Gut wrenching article. The guardian has hit an almighty low and lost all credibility with regards to respect for multiculturalism. There is definitely something in the air these days that smells really bad. What on earth have we done to attract such deliberate efforts to pour contempt and scorn on our attempts to foster and protect one of the most beautiful cultural assets of Western Europe. This article really was the lowest of the low and its nastiness and antimulticuturalism aka assimilatory tactics needs to be held up as a mirror to these so called liberals to show how disgusting… Read more »

Peter jones
Guest
Peter jones

It’s a pertinent article . Can I suggest you read it again without blinkers .

Trailorboy
Guest
Trailorboy

I have re-read it and I can’t see anything of merit in this article at all. It is not an insightful look at issues relating to Welsh medium education. It is a loaded attack, littered with nasty hyperboles and cliches. It is a truly horrible article I’m afraid and I can’t even break it apart and develop a critique, because it is simply a piece designed to provoke the feeling that people who want English only Education are a victimised minority – who simultaneously happen to be the majority (bizaare twist on things) and are being subjected to some form… Read more »

Dafydd ap Gwilym
Guest

Well said!

kim erswell
Guest
kim erswell

The, Guardians, hemorrhaging sales figures shows their former readers aren’t buying their narratives.

Lee
Guest
Lee

Opening paragraph of this article is a lie. The Guardian does not imply what the author above claims. Fighting straw men will get us nowhere.

Dafydd Williams
Guest
Dafydd Williams

Really sad that papers like the Guardian spread ill-informed propaganda.

Cynan
Guest
Cynan

Agreed. And just by looking at some of the letters in reply (https://www.theguardian.com/uk-news/2017/jun/23/the-long-struggle-for-the-right-to-speak-the-welsh-and-irish-languages) it seems to have had the desired effect. People erroneously believing that Welsh-medium education produces Welsh-speaking monoglots. Appalling journalism.

Niall
Guest
Niall

The problem with this debate is that both sides conflate two separate issues — Welsh-medium education in Welsh speaking areas and immersive introductory Welsh for kids in English speaking areas.The Guardian article is about Welsh education in rural Carmarthenshire, where there’s a heck of a lot of Welsh, and incomers shouldn’t expect free English-medium schooling any more than they might in rural France. And if Welsh medium is mainstream, then having to travel 3 miles to send kids to what is effectively a “special school” is really nothing, and the article is a storm in a teacup. However, Welsh-medium is… Read more »

Jon Coles
Guest
Jon Coles

Having written extensively about the Llangennech saga and kept a weather-eye on what other outlets were saying as well, The Guardian article seems to have trotted out the same canards that disfigured the Llangennech process in the first place. The Guardian article fundamentally misrepresents certain key events – for example the decision to move all schools in Carmarthenshire along the language continuum was made by the Labour-led administration and not, as the article allowed readers to infer, the Plaid-led one. In addition, it repeats allegations of intimidation and fails to say that none of those purported incidents were reported to… Read more »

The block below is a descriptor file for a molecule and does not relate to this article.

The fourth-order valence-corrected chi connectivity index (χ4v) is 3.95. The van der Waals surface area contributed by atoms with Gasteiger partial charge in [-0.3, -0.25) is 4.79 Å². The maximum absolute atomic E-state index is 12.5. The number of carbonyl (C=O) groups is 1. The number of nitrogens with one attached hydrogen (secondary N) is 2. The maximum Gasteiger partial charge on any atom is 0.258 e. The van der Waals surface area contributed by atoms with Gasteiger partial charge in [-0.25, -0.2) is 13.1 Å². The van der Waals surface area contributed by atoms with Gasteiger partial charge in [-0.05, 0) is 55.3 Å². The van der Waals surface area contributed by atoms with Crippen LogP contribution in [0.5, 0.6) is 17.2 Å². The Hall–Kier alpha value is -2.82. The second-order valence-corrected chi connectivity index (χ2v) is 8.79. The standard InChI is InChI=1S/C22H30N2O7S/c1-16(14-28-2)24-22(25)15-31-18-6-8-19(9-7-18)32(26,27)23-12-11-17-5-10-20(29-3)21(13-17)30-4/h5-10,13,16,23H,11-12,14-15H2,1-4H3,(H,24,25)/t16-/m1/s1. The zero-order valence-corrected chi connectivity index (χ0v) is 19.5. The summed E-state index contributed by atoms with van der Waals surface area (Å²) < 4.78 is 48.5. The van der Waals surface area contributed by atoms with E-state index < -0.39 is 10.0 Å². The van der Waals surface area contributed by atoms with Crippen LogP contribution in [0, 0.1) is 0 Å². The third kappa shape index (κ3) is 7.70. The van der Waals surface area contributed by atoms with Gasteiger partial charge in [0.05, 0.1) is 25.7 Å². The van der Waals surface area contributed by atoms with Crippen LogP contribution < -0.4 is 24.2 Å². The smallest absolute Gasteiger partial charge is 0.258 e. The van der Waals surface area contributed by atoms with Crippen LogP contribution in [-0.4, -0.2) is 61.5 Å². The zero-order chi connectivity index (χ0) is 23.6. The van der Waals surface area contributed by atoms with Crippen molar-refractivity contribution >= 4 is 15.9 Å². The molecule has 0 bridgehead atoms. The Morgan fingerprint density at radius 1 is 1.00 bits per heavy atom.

txerren
Guest

JD, did you just copy paste a comment from the Guardian article?

osgarpenmaen
Guest
osgarpenmaen

I have two grandchildren aged 3 and 5 who live in Luxembourg. Luxembourg is a small country of less than 600,000 population. It has 3 official languages, Luxembourgish, French and German. My grandchildren go to the Luxembourgish school in their village. The only language spoken is Luxembourgish. Their parents do not speak Luxembourgish. Their mother speaks Welsh with them; their father speaks English with them, Their grandmother speaks French with them. They have no problem changing from one language to the other. At their school there are parents of numerous nationalities. One set of parents are French and Russian, another… Read more »

Dafydd ap Gwilym
Guest

Man, anyone of the slightest intelligence (and, of course, it helps if they do not read the British press) cannot fail to see the obvious in your comment! Language is life and we have a right to our life as a nation. I totally agree with everything you say and I, for one, thank you for a very personal, simple and informative response that like many of us will realise comes from the heart. The negative attributes that you point out are only just a few of the other problems we have and many suffer from. However, frustrating as they… Read more »

DE
Guest
DE

Its quite straightforward. The best performing school in Wales in 2016 was Ysgol Plasmawr. Its in Pentrebane, Cardiff (which is neither middle class nor affluent). The second best school was the fee paying Cathedral School. One set of pupils comes out guaranteed bilingual as a bare minimum. The other lot don’t. Capiche? Me entiendes? Deall? Now tell me again, ohh wise monoglots, how being bilingual is in any way worse!? Totally defies logic and credibility and exposes their prejudice.